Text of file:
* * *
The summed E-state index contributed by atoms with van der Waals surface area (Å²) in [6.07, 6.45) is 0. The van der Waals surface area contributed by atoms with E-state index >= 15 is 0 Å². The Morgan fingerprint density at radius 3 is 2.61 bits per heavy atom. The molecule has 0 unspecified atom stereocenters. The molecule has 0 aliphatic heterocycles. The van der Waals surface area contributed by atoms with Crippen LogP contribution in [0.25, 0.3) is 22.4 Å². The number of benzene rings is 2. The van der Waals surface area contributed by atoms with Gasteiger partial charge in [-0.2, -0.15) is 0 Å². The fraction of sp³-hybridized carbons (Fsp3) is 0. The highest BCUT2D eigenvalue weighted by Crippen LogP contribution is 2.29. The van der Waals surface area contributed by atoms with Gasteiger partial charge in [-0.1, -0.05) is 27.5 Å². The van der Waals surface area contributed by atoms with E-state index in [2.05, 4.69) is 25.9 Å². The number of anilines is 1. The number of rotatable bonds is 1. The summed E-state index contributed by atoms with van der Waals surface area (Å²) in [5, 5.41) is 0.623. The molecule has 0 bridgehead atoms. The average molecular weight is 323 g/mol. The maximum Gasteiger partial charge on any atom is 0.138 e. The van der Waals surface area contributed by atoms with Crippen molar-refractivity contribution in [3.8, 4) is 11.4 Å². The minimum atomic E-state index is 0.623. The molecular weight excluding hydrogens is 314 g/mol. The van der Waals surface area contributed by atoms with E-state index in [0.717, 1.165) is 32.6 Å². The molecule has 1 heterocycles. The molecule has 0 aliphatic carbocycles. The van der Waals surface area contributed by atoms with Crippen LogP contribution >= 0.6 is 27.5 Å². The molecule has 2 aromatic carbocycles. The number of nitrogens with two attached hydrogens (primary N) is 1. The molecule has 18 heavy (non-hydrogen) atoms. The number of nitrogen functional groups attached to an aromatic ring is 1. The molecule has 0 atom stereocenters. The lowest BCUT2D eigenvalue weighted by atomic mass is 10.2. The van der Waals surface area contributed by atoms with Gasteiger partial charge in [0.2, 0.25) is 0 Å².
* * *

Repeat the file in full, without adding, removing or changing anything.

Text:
The summed E-state index contributed by atoms with van der Waals surface area (Å²) in [6.07, 6.45) is 0. The van der Waals surface area contributed by atoms with E-state index >= 15 is 0 Å². The Morgan fingerprint density at radius 3 is 2.61 bits per heavy atom. The molecule has 0 unspecified atom stereocenters. The molecule has 0 aliphatic heterocycles. The van der Waals surface area contributed by atoms with Crippen LogP contribution in [0.25, 0.3) is 22.4 Å². The number of benzene rings is 2. The van der Waals surface area contributed by atoms with Gasteiger partial charge in [-0.2, -0.15) is 0 Å². The fraction of sp³-hybridized carbons (Fsp3) is 0. The highest BCUT2D eigenvalue weighted by Crippen LogP contribution is 2.29. The van der Waals surface area contributed by atoms with Gasteiger partial charge in [-0.1, -0.05) is 27.5 Å². The van der Waals surface area contributed by atoms with E-state index in [2.05, 4.69) is 25.9 Å². The number of anilines is 1. The number of rotatable bonds is 1. The summed E-state index contributed by atoms with van der Waals surface area (Å²) in [5, 5.41) is 0.623. The molecule has 0 bridgehead atoms. The average molecular weight is 323 g/mol. The maximum Gasteiger partial charge on any atom is 0.138 e. The van der Waals surface area contributed by atoms with Crippen molar-refractivity contribution in [3.8, 4) is 11.4 Å². The minimum atomic E-state index is 0.623. The molecular weight excluding hydrogens is 314 g/mol. The van der Waals surface area contributed by atoms with E-state index in [0.717, 1.165) is 32.6 Å². The molecule has 1 heterocycles. The molecule has 0 aliphatic carbocycles. The van der Waals surface area contributed by atoms with Crippen LogP contribution >= 0.6 is 27.5 Å². The molecule has 2 aromatic carbocycles. The number of nitrogens with two attached hydrogens (primary N) is 1. The molecule has 18 heavy (non-hydrogen) atoms. The number of nitrogen functional groups attached to an aromatic ring is 1. The molecule has 0 atom stereocenters. The lowest BCUT2D eigenvalue weighted by atomic mass is 10.2. The van der Waals surface area contributed by atoms with Gasteiger partial charge in [0.2, 0.25) is 0 Å².